How does Kunstler take any risk when his followers never question his predictions? They're like a cult. Kunstler is a Madame Cleo with a PhD and a reputation in academia.

    The case in point is his Y2K prediction that the electrical grid would die because computer programs would go belly up with the change of the century. When it didn't, he just claimed that his "warning" saved the civilized world because all the programs were changed. Bull manure. All the programs were checked and very little if anything was found. Nothing like covering your butt rather than admitting you're wrong.

    FTR, no semi-competent programmer would write code to run a power plant or similar installation based on a date because there's absolutely no need to do so. Power plants run 24/7. Processes might run differently at one time of day than at another, but the date means nothing. If for some reason there needed to be a date in used in processing (like perhaps selecting financial transactions) and the programmer wanted to save space by not including a century, said programmer would use a julian date.

    You say you don't know what a julian date is? Ask Kunstler. He's the "expert" on how the turn of the century was supposed to kill computer operations.

  14. #39
    From what I've read, Kunstler merely parrots the predictions of others. If you want to talk about Peak Oil, there's nothing meaningful you can say beyond what Hubbert brought out decades ago. If you want to talk about cultural disintegration, Jacobs got into that near the end of her lifetime. And sprawl... well there are dozens and dozens of books out there that say the same thing, also written decades ago.

  15. #40
    Quote Originally posted by Linda_D View post
    So, what do you do with poor people? Exile them to shanty towns down in "the bottoms" along the river or lake where the gentry won't have to see them?
    What do you do with poor people? What do poor people do for themselves? Why are they poor to begin with? Id say you see to it they are found/they find ties with higher classes as well as being educated to their potential. They need given a fighting chance. They need to be interspersed among more fortunate. Past that, hope they have a desire to improve the human condition as a whole and thus have drive to better themselves. They need given a place in the improvement of their own condition.


    What in the world is "a mingling interdependent interwoven society"? If you are trying to say that race, religion, ethnicity, class, and wealth don't matter in Europe, then you are full of bull manure. If you are trying to say something else, I have no idea what it is, except that Europe is "better" than the US.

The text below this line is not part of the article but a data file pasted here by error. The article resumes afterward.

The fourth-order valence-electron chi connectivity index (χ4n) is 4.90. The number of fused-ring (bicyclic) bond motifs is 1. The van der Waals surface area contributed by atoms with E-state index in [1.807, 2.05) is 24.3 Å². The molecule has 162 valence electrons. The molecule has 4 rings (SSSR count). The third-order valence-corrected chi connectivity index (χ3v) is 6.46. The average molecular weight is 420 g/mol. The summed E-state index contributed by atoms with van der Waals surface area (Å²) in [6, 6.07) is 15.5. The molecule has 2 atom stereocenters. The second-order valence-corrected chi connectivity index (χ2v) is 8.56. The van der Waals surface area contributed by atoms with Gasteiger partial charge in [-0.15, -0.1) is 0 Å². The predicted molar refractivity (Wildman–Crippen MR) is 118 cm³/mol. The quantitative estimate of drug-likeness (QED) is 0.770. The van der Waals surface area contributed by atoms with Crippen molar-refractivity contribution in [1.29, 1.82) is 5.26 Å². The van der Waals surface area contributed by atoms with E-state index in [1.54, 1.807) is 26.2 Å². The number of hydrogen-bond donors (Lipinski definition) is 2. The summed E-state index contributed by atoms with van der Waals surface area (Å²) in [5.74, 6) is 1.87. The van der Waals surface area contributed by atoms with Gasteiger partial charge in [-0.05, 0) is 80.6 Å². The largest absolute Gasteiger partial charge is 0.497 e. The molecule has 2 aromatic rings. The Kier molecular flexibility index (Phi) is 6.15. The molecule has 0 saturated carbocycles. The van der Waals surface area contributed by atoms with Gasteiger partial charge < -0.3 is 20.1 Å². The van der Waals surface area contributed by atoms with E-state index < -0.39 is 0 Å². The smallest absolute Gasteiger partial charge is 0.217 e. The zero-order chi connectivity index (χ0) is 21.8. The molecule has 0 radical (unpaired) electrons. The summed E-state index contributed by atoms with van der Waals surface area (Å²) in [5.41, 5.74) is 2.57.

What Im saying is a system as such the one created in the united states is a (relatively) hyper-individualist society in a world that is ever increasingly interdependent. Its a bit out of touch. Of course I know race, religion, ethnicity, class, and wealth are still factors there, but they are certainly lesser factors due to, as I see it, the interaction between individuals of varying background on a day-to-day and face-to-face level.
    Its that face-to-face part that I think makes the difference in nature of individuals. If I get in my car and drive to the office as millions of Americans do every day, there is little to no interaction. What little interaction that presents itself is still disconnected and distant simply by the nature of the automobile. There are plenty of social implications to our way of life I could write about which are at least contributed to by out way of life.
    I would argue much of Europe is better arranged since it grew at a reasonable rate. If energy would become free and abundant tomorrow my views would be much different, but there is evidence to suggest otherwise. We should be prepared for the worst while striving for the best. Suburbia is not doing this.


    We are what we are. Those of us who are of European heritage are the descendents of people who came here with the idea of getting their own piece of the pie, and for most of them that meant getting their own land and not having to bow and scrape to nobility for the opportunity to nibble at crumbs. The people who were okay with that stayed in Europe.

    Sprawl is us because of that, and we've been that way since we first stumbled out of the boats at Jamestown. Why do you think the colonials got their drawers in bunches because the Brits tried to institute the first growth boundary, aka The Proclamation of 1763, which said that they were to leave the area west of the Appalachians to the Indians and the beaver? It sure wasn't because they had filled up the eastern seaboard.
    The own piece of the pie idea lacks foresight and ultimately consideration of the picture as a whole. Harking back to JHKs points, since WW2, the idea of country living has been terribly misconstrued to the cartoonish bastardized living we have today. The benefits of this arrangement are severely outweighed by the harm it causes socially, environmentally, economically, etc. Contextually, the comparison of the ideals of immigrants decades and centuries ago has little bearing on ideal steps we should take moving forward. Im with JHK in that we overextended ourselves, and continue to do so without having forethought to the consequences.

    I hope we can all agree suburbia is foolish for essentially being a tax on nearly every aspect of our lives whether is be the time we spend commuting, the fuel required to service all levels of transportation, resources to provide utilities, social resistances evolved from physical distance, the list goes on As the man alluded to, we can and should do better.

  16. #41
    Quote Originally posted by chocolatechip View post
    If by "American culture" you mean American mainstream media, than yes, you could say that. However, considering the vast expanse of incredible social, ethnic, ideological, intellectual, and religious diversity America offers, this statement is not only--as you admit--mildly offensive, but comically ignorant, as well.

    Perhaps the difficulty in explaining this concept of social ineptitude is indicative of your own.

    I would disagree that it was ignorant. I'm fully aware of the incredible diversity of the U.S. I was speaking generally (blah blah all generalizations are false). regardless, speaking overall of the U.S. population and in comparison to many other developed nations, I hold to my previous statement.